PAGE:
Accessibility’s Impact on the Information Literacy of the Deaf Community
Bernard-Wesson, Mirriah Elphege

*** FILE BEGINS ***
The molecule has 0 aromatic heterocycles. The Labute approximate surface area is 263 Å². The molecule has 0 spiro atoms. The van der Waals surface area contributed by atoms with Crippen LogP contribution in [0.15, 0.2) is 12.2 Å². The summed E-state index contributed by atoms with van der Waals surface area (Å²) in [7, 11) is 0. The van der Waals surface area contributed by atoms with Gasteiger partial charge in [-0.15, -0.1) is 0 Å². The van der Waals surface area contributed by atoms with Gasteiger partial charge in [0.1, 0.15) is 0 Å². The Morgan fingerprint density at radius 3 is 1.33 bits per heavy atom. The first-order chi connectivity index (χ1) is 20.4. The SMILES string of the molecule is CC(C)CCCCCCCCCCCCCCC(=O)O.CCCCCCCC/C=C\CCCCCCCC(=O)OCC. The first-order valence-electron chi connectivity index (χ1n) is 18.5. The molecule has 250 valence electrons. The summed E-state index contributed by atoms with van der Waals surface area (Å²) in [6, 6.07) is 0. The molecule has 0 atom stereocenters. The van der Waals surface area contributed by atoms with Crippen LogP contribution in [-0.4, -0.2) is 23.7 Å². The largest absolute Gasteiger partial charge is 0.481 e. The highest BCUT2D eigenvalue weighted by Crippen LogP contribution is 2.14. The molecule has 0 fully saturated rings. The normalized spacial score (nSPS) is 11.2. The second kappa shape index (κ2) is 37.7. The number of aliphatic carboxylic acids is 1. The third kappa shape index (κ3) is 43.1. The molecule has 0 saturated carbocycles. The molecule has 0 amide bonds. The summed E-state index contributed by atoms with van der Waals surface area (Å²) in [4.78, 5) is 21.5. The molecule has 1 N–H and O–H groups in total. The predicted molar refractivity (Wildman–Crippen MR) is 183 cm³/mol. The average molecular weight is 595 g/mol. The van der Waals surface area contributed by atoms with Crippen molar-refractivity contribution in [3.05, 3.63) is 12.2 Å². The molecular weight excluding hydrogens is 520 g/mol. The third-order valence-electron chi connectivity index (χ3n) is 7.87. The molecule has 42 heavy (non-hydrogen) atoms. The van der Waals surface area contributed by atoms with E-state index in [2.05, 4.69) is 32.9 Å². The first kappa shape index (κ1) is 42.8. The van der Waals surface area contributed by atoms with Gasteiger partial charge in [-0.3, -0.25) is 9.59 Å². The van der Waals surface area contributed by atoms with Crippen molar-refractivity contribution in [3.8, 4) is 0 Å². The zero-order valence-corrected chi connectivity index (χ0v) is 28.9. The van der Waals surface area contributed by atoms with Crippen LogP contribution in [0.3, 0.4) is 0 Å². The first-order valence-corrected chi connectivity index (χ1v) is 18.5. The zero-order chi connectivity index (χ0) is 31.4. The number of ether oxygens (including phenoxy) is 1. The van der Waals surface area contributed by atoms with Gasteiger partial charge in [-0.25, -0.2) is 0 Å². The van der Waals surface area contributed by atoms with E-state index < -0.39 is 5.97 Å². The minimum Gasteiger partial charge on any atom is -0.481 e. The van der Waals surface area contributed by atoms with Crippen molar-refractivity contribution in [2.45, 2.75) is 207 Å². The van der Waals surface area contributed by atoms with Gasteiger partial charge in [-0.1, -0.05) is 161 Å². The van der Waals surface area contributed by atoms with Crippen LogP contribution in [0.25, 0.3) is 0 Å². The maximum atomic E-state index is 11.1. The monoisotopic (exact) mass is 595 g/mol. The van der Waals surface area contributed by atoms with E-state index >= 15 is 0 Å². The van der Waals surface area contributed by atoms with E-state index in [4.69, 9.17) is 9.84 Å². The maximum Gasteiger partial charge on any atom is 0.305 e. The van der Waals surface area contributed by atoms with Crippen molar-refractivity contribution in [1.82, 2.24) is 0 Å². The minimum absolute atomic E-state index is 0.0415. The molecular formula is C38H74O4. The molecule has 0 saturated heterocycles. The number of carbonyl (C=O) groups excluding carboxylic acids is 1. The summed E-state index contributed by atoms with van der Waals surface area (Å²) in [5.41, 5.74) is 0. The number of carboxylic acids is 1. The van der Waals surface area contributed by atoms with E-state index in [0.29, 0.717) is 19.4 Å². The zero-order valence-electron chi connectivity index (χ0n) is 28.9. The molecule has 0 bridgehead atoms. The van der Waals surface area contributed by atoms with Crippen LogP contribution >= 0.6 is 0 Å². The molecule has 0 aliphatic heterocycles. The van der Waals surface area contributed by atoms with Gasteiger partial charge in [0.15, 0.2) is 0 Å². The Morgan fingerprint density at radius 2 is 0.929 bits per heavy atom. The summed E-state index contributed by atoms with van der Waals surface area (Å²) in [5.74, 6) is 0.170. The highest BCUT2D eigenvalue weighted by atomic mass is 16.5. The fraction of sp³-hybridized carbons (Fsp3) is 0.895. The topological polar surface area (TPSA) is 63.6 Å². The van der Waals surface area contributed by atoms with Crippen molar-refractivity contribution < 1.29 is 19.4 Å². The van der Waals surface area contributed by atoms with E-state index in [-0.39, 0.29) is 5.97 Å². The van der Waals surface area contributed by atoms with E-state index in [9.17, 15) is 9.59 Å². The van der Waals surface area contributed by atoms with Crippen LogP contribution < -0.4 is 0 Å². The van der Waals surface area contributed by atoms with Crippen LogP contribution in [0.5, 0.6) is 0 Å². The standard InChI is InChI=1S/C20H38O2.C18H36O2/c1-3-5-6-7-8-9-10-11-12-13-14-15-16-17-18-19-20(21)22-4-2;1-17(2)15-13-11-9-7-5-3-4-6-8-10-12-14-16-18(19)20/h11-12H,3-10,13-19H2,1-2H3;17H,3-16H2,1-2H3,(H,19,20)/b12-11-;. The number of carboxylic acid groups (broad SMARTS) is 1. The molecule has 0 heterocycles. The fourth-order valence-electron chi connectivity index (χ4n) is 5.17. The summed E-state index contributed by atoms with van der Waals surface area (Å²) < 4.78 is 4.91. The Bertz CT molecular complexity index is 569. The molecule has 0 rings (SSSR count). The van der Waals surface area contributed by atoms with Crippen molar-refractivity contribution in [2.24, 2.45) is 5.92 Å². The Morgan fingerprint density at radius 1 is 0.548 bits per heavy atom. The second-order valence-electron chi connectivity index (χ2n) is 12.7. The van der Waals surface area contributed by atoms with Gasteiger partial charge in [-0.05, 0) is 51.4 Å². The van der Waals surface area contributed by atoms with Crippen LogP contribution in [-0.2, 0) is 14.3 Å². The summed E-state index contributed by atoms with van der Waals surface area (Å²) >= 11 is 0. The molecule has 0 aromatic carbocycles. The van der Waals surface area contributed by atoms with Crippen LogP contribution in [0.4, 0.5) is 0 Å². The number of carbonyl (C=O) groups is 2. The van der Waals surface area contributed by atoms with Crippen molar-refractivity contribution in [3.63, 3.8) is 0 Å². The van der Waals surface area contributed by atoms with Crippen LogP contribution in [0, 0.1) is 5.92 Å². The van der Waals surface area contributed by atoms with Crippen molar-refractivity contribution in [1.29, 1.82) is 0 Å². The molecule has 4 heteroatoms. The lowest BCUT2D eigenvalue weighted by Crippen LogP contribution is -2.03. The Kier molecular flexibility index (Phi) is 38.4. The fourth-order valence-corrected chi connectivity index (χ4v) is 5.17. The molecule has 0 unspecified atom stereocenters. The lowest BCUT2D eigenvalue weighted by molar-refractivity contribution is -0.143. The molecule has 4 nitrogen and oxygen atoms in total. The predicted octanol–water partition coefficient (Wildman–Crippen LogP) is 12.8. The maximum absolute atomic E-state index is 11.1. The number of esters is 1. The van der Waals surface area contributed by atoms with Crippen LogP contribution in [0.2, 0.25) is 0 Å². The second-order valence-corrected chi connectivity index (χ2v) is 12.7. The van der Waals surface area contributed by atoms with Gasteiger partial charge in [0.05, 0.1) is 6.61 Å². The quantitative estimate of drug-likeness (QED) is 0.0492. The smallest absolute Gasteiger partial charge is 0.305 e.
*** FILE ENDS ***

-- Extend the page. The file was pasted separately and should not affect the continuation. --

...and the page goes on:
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This Master’s thesis explores access and accessibility and how they impact information literacy in the (d)eaf community. Information literacy is the ability to locate, evaluate, and effectively use the information the individual needs. Using Narrative Inquiry, participants from the Nova Scotia (d)eaf Community were interviewed about access, accessibility, and information literacy. Participants were asked to reflect on how they typically look for, use, and understand information throughout their daily, professional, and educational lives —as well as what role technology plays in those processes. Contrasts in the epistemological understanding of access and accessibility between the (d)eaf Community and the hearing world are highlighted. The results of this study give us a clearer picture of the current information literacy skills of the Nova Scotia (d)eaf Community, along with presenting overarching themes of mental health, accessibility, education, privacy, and the role of the (d)eaf community in information literacy development and practice.